An interesting approach to align incentives - a financial instrument that undoubtedly needs time to evolve to develop objective measures and structures that work (the Economist):
That puts her at the front line of a big financial experiment, too. Her work is being funded by an instrument called a “social-impact bond” (SIB), which promises returns to private investors if social objectives are met. The bond raised £5m ($8m) from investors, to be shared between St Mungo’s and another organisation called Thames Reach (responsible for another 400-or-so homeless people).More here (PBS)
The cash will fund a three-year programme, the success of which is measured by everything from the number of nights that the rough sleepers spend on the streets to their visits to hospital. As targets are met, payments will flow to investors from the Greater London Authority (GLA), the SIB’s commissioning body.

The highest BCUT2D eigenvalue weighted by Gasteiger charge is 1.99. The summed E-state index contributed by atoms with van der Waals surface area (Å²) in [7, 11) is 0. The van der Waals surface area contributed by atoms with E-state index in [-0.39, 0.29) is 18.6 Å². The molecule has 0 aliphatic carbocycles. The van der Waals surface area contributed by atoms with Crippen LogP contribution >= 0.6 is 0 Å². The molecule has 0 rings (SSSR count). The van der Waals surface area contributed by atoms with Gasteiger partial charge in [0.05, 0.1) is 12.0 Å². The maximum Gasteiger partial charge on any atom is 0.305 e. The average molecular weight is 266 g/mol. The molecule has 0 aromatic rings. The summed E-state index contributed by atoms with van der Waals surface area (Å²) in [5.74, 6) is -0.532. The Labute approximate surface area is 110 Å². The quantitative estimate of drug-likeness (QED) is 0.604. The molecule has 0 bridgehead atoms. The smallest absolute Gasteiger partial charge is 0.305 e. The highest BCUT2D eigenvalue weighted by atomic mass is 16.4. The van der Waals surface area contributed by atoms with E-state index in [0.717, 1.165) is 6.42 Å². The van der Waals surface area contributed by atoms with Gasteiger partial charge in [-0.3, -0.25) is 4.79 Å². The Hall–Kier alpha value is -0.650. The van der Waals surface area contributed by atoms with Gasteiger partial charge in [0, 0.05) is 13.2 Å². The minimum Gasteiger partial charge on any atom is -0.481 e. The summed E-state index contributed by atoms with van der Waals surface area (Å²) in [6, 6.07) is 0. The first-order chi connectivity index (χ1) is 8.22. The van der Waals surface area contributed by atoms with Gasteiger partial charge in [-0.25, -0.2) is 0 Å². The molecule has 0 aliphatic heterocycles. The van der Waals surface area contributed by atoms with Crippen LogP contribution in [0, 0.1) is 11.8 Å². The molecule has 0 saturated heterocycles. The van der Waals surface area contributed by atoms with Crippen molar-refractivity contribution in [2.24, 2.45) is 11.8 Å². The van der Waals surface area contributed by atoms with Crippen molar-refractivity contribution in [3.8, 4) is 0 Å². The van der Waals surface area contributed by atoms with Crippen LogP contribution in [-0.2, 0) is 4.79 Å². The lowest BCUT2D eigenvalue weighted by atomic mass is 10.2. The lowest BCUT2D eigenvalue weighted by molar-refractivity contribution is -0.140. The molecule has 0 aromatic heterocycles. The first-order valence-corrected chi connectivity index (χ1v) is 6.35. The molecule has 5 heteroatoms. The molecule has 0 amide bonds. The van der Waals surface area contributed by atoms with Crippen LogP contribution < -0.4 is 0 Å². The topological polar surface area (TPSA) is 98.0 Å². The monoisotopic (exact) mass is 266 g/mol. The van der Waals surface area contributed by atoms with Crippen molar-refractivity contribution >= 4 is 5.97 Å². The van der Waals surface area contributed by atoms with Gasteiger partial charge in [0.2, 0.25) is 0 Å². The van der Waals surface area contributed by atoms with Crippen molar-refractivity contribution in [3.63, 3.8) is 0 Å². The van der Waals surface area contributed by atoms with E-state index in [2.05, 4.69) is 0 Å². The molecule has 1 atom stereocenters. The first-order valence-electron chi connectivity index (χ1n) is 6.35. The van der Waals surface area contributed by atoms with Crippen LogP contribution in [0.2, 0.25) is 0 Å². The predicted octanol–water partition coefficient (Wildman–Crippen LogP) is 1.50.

The arrangement suits all parties. The rough sleepers are frequent users of government services, including accident-and-emergency wards. Cutting their number should save the GLA enough money to fund payments to investors if goals are met. At a time when public spending is under pressure, the taxpayer stumps up only if results are achieved. Investors have the prospect of a return to entice them, of up to 6.5% if targets are met.